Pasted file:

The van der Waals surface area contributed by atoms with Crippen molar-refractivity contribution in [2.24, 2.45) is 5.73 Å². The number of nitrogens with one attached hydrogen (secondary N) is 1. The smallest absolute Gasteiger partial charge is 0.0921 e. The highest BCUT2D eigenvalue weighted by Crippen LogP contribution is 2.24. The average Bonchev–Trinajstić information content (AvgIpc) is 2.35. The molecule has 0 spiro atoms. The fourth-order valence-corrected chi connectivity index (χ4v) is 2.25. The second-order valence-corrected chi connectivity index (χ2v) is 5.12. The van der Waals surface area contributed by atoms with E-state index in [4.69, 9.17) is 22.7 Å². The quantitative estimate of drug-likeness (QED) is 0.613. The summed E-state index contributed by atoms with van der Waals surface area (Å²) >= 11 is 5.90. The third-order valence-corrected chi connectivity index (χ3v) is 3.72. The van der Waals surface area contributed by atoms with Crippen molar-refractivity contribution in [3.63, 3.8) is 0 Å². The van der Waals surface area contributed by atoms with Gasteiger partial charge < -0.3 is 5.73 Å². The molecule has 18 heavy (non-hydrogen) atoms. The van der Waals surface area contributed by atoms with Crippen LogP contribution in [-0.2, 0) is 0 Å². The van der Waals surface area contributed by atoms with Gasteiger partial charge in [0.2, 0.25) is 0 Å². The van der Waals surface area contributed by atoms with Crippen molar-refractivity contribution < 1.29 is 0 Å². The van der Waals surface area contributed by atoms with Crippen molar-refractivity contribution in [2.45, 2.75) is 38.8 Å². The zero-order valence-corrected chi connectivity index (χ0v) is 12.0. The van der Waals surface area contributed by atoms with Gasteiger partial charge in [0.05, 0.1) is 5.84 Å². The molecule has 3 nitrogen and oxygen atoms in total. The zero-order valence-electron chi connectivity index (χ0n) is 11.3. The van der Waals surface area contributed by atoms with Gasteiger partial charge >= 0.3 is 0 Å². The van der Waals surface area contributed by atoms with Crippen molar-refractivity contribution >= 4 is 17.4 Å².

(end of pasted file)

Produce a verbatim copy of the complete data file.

The van der Waals surface area contributed by atoms with Crippen molar-refractivity contribution in [2.24, 2.45) is 5.73 Å². The number of nitrogens with one attached hydrogen (secondary N) is 1. The smallest absolute Gasteiger partial charge is 0.0921 e. The highest BCUT2D eigenvalue weighted by Crippen LogP contribution is 2.24. The average Bonchev–Trinajstić information content (AvgIpc) is 2.35. The molecule has 0 spiro atoms. The fourth-order valence-corrected chi connectivity index (χ4v) is 2.25. The second-order valence-corrected chi connectivity index (χ2v) is 5.12. The van der Waals surface area contributed by atoms with E-state index in [4.69, 9.17) is 22.7 Å². The quantitative estimate of drug-likeness (QED) is 0.613. The summed E-state index contributed by atoms with van der Waals surface area (Å²) >= 11 is 5.90. The third-order valence-corrected chi connectivity index (χ3v) is 3.72. The van der Waals surface area contributed by atoms with Crippen molar-refractivity contribution in [3.63, 3.8) is 0 Å². The van der Waals surface area contributed by atoms with Gasteiger partial charge < -0.3 is 5.73 Å². The molecule has 18 heavy (non-hydrogen) atoms. The van der Waals surface area contributed by atoms with Crippen LogP contribution in [-0.2, 0) is 0 Å². The van der Waals surface area contributed by atoms with Gasteiger partial charge in [0.2, 0.25) is 0 Å². The van der Waals surface area contributed by atoms with Crippen molar-refractivity contribution < 1.29 is 0 Å². The van der Waals surface area contributed by atoms with Crippen molar-refractivity contribution in [2.45, 2.75) is 38.8 Å². The zero-order valence-corrected chi connectivity index (χ0v) is 12.0. The van der Waals surface area contributed by atoms with Gasteiger partial charge in [0.05, 0.1) is 5.84 Å². The molecule has 3 nitrogen and oxygen atoms in total. The zero-order valence-electron chi connectivity index (χ0n) is 11.3. The van der Waals surface area contributed by atoms with Gasteiger partial charge >= 0.3 is 0 Å². The van der Waals surface area contributed by atoms with Crippen molar-refractivity contribution >= 4 is 17.4 Å².